He remained at Lampeder for nearly two years, when he was ordained deacon by Dr. Howley, who was then Bishop of London, 1820. There was a difficulty about his title to orders. Willingness to serve in the colony, and to assist the few—Marsden, Cowper, Cartwright, and Hill, who were bearing the burden and heat of the day—this was not enough, what was to be done? 'I wish I were a Bishop,' said Mr. Wilberforce, "I would ordain you, and send you out at once.' At last, however, acting upon the suggestion of the Bishop of London, he produced a letter from Mrs Macquarie— a kind motherly letter written to him when leaving New South Wales warning him against the temptations incident to a life in England, advising him as to his Christian conduct, and expressing great interest in his future ministry in New South Wales. He showed this letter to the Bishop, and upon it as his "Title" he was admitted to orders.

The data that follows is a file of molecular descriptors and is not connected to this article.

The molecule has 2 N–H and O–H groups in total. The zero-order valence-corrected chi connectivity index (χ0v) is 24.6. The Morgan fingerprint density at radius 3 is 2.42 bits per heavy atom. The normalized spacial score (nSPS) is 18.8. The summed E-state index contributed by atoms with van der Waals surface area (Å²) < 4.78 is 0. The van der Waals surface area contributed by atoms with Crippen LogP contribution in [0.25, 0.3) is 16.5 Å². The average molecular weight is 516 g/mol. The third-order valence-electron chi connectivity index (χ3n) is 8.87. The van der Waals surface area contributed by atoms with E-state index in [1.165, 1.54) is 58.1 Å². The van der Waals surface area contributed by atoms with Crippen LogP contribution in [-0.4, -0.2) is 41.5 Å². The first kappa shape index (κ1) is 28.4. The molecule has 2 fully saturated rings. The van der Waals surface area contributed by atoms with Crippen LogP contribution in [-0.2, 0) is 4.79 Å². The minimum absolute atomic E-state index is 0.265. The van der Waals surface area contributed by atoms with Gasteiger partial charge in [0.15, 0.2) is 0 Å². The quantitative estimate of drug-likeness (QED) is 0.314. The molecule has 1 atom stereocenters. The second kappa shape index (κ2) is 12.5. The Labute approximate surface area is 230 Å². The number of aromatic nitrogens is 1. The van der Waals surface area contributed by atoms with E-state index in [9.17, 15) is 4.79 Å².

Three months afterwards he was ordained priest by the Bishop of Ely, by letters dimissory from the Bishop of London, and receiving his appointment as Colonial Chaplain under the sign manual of George IV, he immediately returned to the colony. He arrived in Sydney in the convict ship Mary, January 1822. His first cure was Parramatta, of which parish (having married Ann, the eldest daughter of the Rev. Samuel Marsden) he took sole charge during one of Mr. Marsden's visits to New Zealand. In September 1821, he went to Port Macquarie, at that time a "special" penal settlement, and remained there until the beginning of 1820, when he was removed to Bathurst, while there he resided on a little property which belonged to him at O'Connell Plains; and every Sunday he rode in to the township of Bathurst to hold Divine Service, and returning in the evening preached at "Salem Chapel", which he had built near his own residence, Salem Chapel has now given way to a more commodious and substantial structure, which has, not inappropriately been called St. Thomas.